iTHRIV Program Promotes Data Science Foundation
for HBCU Students
“It got me on the computer more, it got me coding a bit more, it got me using R a bit more, because before I wanted to stay very far away from the computer and now I want to program every day,” a smiling K’Risa Chesterfield recalls. “I didn’t start out [with] an interest in doing any of that, like I didn’t want to code anything or know any type of other language besides English or Spanish or something. But it definitely opened my eyes to a bunch of different other things.”
K’Risa is one of the first students to matriculate from the Collaborative Undergraduate Biostatistics Experience (CUBE). CUBE was conceived by Dr. Alexandra Hanlon, Director of Virginia Tech’s Center for Biostatistics and Health Data Science (CBDHS) and Co-Director of the iTHRIV Biostatistics, Epidemiology and Research Design (BERD) Methods Core, to provide a holistic approach to undergraduate biostatistics education and increase representation in science. The program is jointly managed by the integrated Translational Health Research Institute of Virginia (iTHRIV) and Virginia Tech’s CBHDS, and launched in the summer of 2021 with two students studying mathematics from Virginia State University in Richmond.
CUBE is a 12-week program that educates and empowers undergraduate students in biostatistics through a full-time collaborative data analysis project, along with related professional development seminars, social events, and a final symposium where students present their research. The data analysis projects are based on real-world questions posed by subject matter investigators and collaborators committed to increasing the number of biostatisticians from HBCUs. CBHDS Assistant Director Alicia Lozano explains, “[CBHDS] Director, Dr. Alex Hanlon, was invited to present at Virginia State University as part of a Virginia Tech HBCU diversity initiative in March of 2021. This program arose from a gap of understanding how statistics can be utilized beyond the classroom as well as the need to bring diversity into the collaborative biostatistics profession.”
“To go along with our program name, these six guiding principles reflect the six colors (red, orange, yellow, green, blue, white) that make up a Rubik’s cube.”
These principles are developed and reinforced throughout the program. Exercises include daily check-ins, mentorship sessions, resume writing workshops, and even a poster presentation. The program contains a mix of presentations and discussions with opportunities for students to build their experience while exploring different aspects of biostatistics.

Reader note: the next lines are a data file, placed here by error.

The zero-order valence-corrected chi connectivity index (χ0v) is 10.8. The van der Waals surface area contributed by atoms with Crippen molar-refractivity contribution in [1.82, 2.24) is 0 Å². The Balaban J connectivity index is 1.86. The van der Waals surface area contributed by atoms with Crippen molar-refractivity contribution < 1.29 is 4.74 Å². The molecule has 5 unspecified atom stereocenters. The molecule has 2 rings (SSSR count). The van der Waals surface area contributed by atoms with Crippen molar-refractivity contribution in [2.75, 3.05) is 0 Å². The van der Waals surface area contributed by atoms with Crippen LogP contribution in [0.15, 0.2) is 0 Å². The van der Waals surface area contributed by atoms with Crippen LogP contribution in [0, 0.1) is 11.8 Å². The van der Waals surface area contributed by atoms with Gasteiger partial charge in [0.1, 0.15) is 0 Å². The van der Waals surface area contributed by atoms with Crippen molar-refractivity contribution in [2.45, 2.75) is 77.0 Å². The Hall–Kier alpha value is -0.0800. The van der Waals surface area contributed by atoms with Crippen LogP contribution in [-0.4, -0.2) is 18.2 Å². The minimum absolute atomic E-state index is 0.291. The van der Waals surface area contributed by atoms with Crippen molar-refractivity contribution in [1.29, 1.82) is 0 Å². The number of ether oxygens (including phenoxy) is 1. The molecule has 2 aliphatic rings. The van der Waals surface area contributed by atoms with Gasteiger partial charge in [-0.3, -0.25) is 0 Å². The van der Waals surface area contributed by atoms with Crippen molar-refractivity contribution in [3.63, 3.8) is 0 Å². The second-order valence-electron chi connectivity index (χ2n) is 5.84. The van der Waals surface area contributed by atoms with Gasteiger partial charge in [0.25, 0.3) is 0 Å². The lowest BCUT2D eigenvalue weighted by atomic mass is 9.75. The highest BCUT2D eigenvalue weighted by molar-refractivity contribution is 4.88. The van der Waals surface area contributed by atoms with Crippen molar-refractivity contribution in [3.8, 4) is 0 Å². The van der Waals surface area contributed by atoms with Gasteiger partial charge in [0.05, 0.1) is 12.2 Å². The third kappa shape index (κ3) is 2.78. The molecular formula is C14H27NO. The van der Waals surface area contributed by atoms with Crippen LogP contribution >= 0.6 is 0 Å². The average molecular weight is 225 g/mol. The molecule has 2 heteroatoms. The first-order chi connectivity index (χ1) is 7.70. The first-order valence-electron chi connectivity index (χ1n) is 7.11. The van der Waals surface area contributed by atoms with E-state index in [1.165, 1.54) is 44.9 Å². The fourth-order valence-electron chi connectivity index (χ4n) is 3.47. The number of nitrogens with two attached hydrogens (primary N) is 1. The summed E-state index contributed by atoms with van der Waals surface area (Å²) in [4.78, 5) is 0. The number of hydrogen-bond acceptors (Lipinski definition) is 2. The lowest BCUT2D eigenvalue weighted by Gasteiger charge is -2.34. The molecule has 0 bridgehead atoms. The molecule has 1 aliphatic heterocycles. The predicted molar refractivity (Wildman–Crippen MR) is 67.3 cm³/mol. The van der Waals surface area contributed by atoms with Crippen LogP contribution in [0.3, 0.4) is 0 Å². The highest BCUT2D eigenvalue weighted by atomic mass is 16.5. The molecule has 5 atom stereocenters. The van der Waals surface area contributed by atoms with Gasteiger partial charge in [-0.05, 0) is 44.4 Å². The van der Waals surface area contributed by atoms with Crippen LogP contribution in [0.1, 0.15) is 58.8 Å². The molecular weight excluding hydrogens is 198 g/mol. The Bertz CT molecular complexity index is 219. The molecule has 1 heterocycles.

The CUBE program is based on six guiding principles:
Respecting CUBE student researchers and CBHDS collaborators as professional colleagues
Encouraging broader participation in the research community
Promoting an understanding of team science
Developing lasting relationships and networks
Providing opportunities for professional development
Preparations are underway for summer 2022. Based on feedback from the pilot program in 2021, the administrative team plans to incorporate guest speakers committed to diversity, equity, and inclusion (DEI), add registration to the Joint Statistical Meeting (JSM) in August, and organize opportunities for students to present their research and participate in other networking activities. Alicia is enthusiastic about the future of the program: “We are very excited to expand the CUBE program to 4 students studying mathematics and/or statistics from Virginia HBCUs in summer 2022, two of which will be hosted at Virginia Tech and the other two by our colleagues at University of Virginia. Our plans for summer 2023 include expanding the program nationally to HBCU students across the United States.”
Though 2021 was the only the pilot year, for K’Risa, the benefits were palpable. “I learned a lot, and I really enjoyed being a part of the program. It was genuinely eye opening! I will be adding this and everything that I’ve done to my resume.” K’Risa also expressed her desire to apply for graduate programs in Epidemiology, a field she admittedly did not know existed prior to her experience with CUBE.
Recruitment for summer 2022 has begun. Visit the CUBE webpage for more information.
Located in Roanoke Virginia, the Center for Biostatistics and Health Data Science seeks to achieve excellence in Virginia Tech’s health- and medically-related research portfolio through fostering collaborations across biostatistics, data science, health analytics, computer science, engineering, bioinformatics, biology, database management and integration, project coordination, clinical practice, health economics, translation and public policy. CBHDS is housed in Virginia Tech’s Department of Statistics, in the College of Science.
iTHRIV is a cross-state translational research institute which combines the expertise of clinical translational biomedical researchers and data scientists to create infrastructure and investigator resources for using data to improve health across the Commonwealth of Virginia. Partner sites include University of Virginia, Virginia Tech, Carilion Clinic, and Inova Health System. iTHRIV is funded by the National Center for Advancing Translational Sciences, part of the National Institutes of Health, through award number UL1TR003015.